The good student and the dunce
Alan Sturrock says he has always liked Staffordshire figures which show the simple life so many of the Victorians had, and how very different life at all stages was as compared to today. This figure shows just that. The good student holding a book sits on a chair whilst the dunce stands next to her standing on one leg on a chair, and wears the telltale dunce’s cap to humiliate him in front of the entire class.
As you will appreciate, education was in itself something only a few early Victorian children were lucky enough to experience and the teaching methods were so very different. The humiliation of a student in this way for not learning as quickly as his fellow pupils would have been commonplace in the village schoolroom. Of course these days such treatment is rightly not allowed and so this figure has a cruel charm of its own as being wonderfully politically incorrect.
However in Alan’s schooling days punishments still occurred. He was made to stand in the corner for misbehaving in class, and more serious misdemeanors almost always meant a beating with a cane by the headmaster.
More Figures of the month
This is a rare figure of Prince Albert Edward, the Prince of Wales, second child and eldest son of Queen Victoria and Prince Albert. He stands with his right hand resting on the head of a brown and white dog, and his left hand on the barrel of a rifle.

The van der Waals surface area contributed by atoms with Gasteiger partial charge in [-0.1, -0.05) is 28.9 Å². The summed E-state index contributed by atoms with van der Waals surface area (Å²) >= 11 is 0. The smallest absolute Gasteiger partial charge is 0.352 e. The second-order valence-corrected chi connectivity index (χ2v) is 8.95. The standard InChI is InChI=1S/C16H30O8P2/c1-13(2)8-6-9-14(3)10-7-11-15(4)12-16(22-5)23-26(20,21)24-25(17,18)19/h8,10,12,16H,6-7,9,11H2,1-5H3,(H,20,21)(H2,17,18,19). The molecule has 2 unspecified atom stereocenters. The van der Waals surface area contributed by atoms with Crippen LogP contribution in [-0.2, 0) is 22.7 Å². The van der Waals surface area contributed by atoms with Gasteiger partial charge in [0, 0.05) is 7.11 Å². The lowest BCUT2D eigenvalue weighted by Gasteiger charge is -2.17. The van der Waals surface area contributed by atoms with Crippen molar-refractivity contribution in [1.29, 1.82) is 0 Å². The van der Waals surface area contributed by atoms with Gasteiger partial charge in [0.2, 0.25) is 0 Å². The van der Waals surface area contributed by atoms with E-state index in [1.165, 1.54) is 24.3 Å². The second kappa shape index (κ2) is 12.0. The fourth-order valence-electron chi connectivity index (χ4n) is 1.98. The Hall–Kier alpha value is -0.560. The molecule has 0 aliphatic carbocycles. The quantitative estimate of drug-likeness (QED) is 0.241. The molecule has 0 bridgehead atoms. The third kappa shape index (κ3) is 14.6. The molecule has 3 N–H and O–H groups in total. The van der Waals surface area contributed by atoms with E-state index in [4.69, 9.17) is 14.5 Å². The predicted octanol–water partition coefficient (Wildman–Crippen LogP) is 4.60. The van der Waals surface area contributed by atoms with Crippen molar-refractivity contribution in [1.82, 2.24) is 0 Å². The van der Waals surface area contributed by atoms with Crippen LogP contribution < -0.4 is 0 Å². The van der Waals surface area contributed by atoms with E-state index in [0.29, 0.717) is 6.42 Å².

This is a rare Crimean War figure representing two naval gunners with a cannon. One sailor stands upright with his right foot on the cannon, and his right hand to his head as if saluting. The second sailor is kneeling while priming the cannon.
This is a rare pair of Staffordshire figures representing two of the four seasons, Winter and Summer. Each figure stands a little over 6 ½” tall and dates to around 1850 – 1860.
This is a very rare and desirable titled Staffordshire figure of FitzRoy James Henry Somerset Raglan, aka Field Marshal Lord Raglan. The figure stands a little over 13” tall and dates to around 1854.
This is a rare pair of seated cats, approximately 13 ½” tall. They are decorated in bright gold and date to around 1870-1880. Harding Book Two illustrates this impressive pair on page 239.
This is a rare figure of a tiger and lion lying in front of a palm tree. Circus acts with wild animals became very popular in England during the 1830s and it is possible that this figure as well as other animal figures commemorated these events.